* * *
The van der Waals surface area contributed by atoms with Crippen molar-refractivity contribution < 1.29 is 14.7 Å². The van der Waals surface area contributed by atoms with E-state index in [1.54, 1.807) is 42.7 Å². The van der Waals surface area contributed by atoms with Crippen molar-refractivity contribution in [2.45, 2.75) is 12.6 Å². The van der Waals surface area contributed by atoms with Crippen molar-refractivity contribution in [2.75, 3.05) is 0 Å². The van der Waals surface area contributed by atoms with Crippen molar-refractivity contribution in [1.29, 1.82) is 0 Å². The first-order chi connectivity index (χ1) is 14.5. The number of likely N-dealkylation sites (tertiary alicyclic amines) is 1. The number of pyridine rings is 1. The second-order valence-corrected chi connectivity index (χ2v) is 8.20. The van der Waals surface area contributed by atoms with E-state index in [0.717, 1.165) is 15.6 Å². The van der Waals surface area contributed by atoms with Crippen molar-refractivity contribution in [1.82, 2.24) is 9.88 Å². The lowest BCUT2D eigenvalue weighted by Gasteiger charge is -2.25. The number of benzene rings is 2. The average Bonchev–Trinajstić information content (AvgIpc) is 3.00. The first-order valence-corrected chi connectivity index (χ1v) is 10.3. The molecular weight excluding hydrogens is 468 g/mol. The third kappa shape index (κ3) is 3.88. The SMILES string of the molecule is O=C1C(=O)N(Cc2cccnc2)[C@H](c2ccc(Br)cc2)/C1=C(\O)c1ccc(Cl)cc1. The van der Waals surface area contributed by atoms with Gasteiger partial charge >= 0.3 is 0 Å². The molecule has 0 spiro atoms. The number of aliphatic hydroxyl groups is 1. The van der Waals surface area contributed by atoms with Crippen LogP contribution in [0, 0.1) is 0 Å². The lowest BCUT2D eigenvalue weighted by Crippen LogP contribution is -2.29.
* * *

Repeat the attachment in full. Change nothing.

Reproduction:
The van der Waals surface area contributed by atoms with Crippen molar-refractivity contribution < 1.29 is 14.7 Å². The van der Waals surface area contributed by atoms with E-state index in [1.54, 1.807) is 42.7 Å². The van der Waals surface area contributed by atoms with Crippen molar-refractivity contribution in [2.45, 2.75) is 12.6 Å². The van der Waals surface area contributed by atoms with Crippen molar-refractivity contribution in [2.75, 3.05) is 0 Å². The van der Waals surface area contributed by atoms with Crippen molar-refractivity contribution in [1.29, 1.82) is 0 Å². The first-order chi connectivity index (χ1) is 14.5. The number of likely N-dealkylation sites (tertiary alicyclic amines) is 1. The number of pyridine rings is 1. The second-order valence-corrected chi connectivity index (χ2v) is 8.20. The van der Waals surface area contributed by atoms with E-state index in [0.717, 1.165) is 15.6 Å². The van der Waals surface area contributed by atoms with Crippen molar-refractivity contribution in [1.82, 2.24) is 9.88 Å². The lowest BCUT2D eigenvalue weighted by Gasteiger charge is -2.25. The number of benzene rings is 2. The average Bonchev–Trinajstić information content (AvgIpc) is 3.00. The first-order valence-corrected chi connectivity index (χ1v) is 10.3. The molecular weight excluding hydrogens is 468 g/mol. The third kappa shape index (κ3) is 3.88. The SMILES string of the molecule is O=C1C(=O)N(Cc2cccnc2)[C@H](c2ccc(Br)cc2)/C1=C(\O)c1ccc(Cl)cc1. The van der Waals surface area contributed by atoms with Gasteiger partial charge >= 0.3 is 0 Å². The molecule has 0 spiro atoms. The number of aliphatic hydroxyl groups is 1. The van der Waals surface area contributed by atoms with Crippen LogP contribution in [0, 0.1) is 0 Å². The lowest BCUT2D eigenvalue weighted by Crippen LogP contribution is -2.29.